# Thread: Using discrete and continuous rvs in a distribution

1. ## Using discrete and continuous rvs in a distribution

Suppose that W, the amount of moisture in the air on a given day, is a gamma random variable with parameters $\displaystyle (t, \beta)$
Suppose also that given that $\displaystyle W = w$, the number of accidents during that day - call it N - has a poisson distribution with mean $\displaystyle w$.
Show that the conditional distribution of W given that N = n is the gamma distribution with parameters $\displaystyle (t+n, \beta +\sum_{i = 1}^n x_i)$

I would like some help to write the formula for the second supposition, as it goes from a continuous rv to a discrete one

Thanks

2. Originally Posted by FGT12
Suppose that W, the amount of moisture in the air on a given day, is a gamma random variable with parameters $\displaystyle (t, \beta)$
Suppose also that given that $\displaystyle W = w$, the number of accidents during that day - call it N - has a poisson distribution with mean $\displaystyle w$.
Show that the conditional distribution of W given that N = n is the gamma distribution with parameters $\displaystyle (t+n, \beta +\sum_{i = 1}^n x_i)$

I would like some help to write the formula for the second supposition, as it goes from a continuous rv to a discrete one

Thanks
So we know the distribution of W and N|W. To get the distribution of W|N note that $\displaystyle f_{W|N}(w|n) \propto f_{W, N} (w, n) = f_{N|W} (n|w) f_W (w)$. You should be able to recognize the RHS as the kernal of a gamma with the appropriate parameters.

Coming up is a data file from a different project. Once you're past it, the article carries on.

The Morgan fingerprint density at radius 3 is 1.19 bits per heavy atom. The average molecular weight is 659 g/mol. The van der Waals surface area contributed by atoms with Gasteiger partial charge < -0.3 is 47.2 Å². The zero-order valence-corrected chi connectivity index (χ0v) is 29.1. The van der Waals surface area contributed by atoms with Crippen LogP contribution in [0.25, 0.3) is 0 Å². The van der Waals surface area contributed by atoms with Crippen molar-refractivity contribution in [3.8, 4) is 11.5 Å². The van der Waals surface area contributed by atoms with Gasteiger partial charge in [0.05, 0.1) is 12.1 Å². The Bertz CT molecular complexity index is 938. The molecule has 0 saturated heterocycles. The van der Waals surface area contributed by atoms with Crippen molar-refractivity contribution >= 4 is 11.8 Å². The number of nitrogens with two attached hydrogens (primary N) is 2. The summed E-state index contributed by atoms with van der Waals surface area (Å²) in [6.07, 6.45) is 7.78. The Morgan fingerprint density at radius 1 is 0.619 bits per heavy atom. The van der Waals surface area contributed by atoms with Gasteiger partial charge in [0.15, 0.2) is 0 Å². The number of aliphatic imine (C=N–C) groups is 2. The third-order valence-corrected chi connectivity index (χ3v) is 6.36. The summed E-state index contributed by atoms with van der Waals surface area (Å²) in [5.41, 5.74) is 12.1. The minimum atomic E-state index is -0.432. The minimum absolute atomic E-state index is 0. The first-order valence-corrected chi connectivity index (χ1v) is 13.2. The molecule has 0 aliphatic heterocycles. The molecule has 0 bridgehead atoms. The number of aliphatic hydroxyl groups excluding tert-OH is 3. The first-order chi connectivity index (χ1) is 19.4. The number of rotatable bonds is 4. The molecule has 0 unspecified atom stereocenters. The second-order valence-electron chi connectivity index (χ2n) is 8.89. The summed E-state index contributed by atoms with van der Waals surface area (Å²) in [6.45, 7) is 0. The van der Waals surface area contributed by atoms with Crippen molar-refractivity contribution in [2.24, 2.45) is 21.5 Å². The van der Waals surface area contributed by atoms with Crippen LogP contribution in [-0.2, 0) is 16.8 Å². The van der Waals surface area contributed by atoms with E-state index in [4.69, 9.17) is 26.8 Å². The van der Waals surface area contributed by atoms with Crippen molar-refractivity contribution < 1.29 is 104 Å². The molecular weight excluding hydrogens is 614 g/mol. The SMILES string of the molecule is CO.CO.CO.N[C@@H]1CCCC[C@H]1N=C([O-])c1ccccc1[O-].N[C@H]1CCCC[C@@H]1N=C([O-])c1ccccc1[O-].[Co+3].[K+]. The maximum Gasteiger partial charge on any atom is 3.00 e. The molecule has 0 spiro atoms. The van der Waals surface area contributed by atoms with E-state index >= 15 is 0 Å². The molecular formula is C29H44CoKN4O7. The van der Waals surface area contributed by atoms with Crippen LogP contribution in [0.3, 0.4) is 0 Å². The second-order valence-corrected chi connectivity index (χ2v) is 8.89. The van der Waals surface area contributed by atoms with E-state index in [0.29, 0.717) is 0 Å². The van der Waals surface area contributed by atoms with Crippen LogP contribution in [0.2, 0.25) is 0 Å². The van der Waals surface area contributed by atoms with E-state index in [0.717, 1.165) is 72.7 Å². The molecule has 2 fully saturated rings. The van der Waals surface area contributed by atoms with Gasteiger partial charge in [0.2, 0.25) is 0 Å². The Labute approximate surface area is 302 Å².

3. When I evalute the RHS I get
$\displaystyle \frac{e^{-(n+\beta)w} w^{x_1+...+x_n} (\beta)^t }{x_1!x_2!...x_n!\Gamma(t) }$

I do not see how to go further with this question

4. That shouldn't be what you get when you evaluate the RHS. Come to think of it, you didn't even define what $\displaystyle x_i$ is...I think what you intended was that $\displaystyle X_i | W$ is distributed Poisson with mean W, $\displaystyle i = 1, ..., n$ and you want the distribution of $\displaystyle W| X_1, ..., X_n$.

Can you post the question exactly as it is written? Among other things that don't make sense, if you interpret the question as I wrote it above you get $\displaystyle (t + \sum x_i, \beta + n)$ and not $\displaystyle (t + n, \beta + \sum x_i)$.

5. Question:
Let $\displaystyle W$ be a gamma random variable with parameters $\displaystyle (t, \beta )$, and suppose that conditional on $\displaystyle W = w, X_1, X_2, ..., X_n$ are independent exponential random variables with rate $\displaystyle w$.
Show that the conditional distribution of $\displaystyle W$ given that $\displaystyle X_1=x_1, X_2=x_2,..., X_n=x_n$ is gamma with parameters $\displaystyle (t+n, \beta + \sum_{i=1}^{n}x_i )$

6. Originally Posted by FGT12
Question:
Let $\displaystyle W$ be a gamma random variable with parameters $\displaystyle (t, \beta )$, and suppose that conditional on $\displaystyle W = w, X_1, X_2, ..., X_n$ are independent exponential random variables with rate $\displaystyle w$.
Show that the conditional distribution of $\displaystyle W$ given that $\displaystyle X_1=x_1, X_2=x_2,..., X_n=x_n$ is gamma with parameters $\displaystyle (t+n, \beta + \sum_{i=1}^{n}x_i )$
That is false; it should be that $\displaystyle W|X = x$ is $\displaystyle (t + \sum x_i, \beta + n)$.

$\displaystyle \displaystyle f_{W|X} (w|x) \propto f_{X|W} (x|w) f_W (w)$

$\displaystyle \displaystyle= \left(\prod_{i = 1} ^ n \frac{w^{x_i} e^{-w}}{x_i !}\right) \frac{\beta^t}{\Gamma(t)} w^{t - 1} e^{-\beta w} = \frac{\beta^t}{\Gamma(t) \prod_{i = 1} ^ n x_i !} w^{t + \sum x_i - 1} e^{-(\beta + n) w}$

$\displaystyle \displaystyle\propto w^{t + \sum x_i - 1} e^{-(\beta + n)w}$

(valid for positive w) which is the kernal of a Gamma $\displaystyle (t + \sum x_i, \beta + n)$.

7. what exactly do you mean by the kernel in this instance? How can I recognise other kernels for other distributions?

And is there no way of getting to

$\displaystyle f(w)=\frac{(\beta+n)e^{-(\beta+n)w}((\beta+n)w)^{t+\sum x_i -1}}{\Gamma(t+\sum x_i)}$

Could we integrate between infinity and minus infinity so that it equals one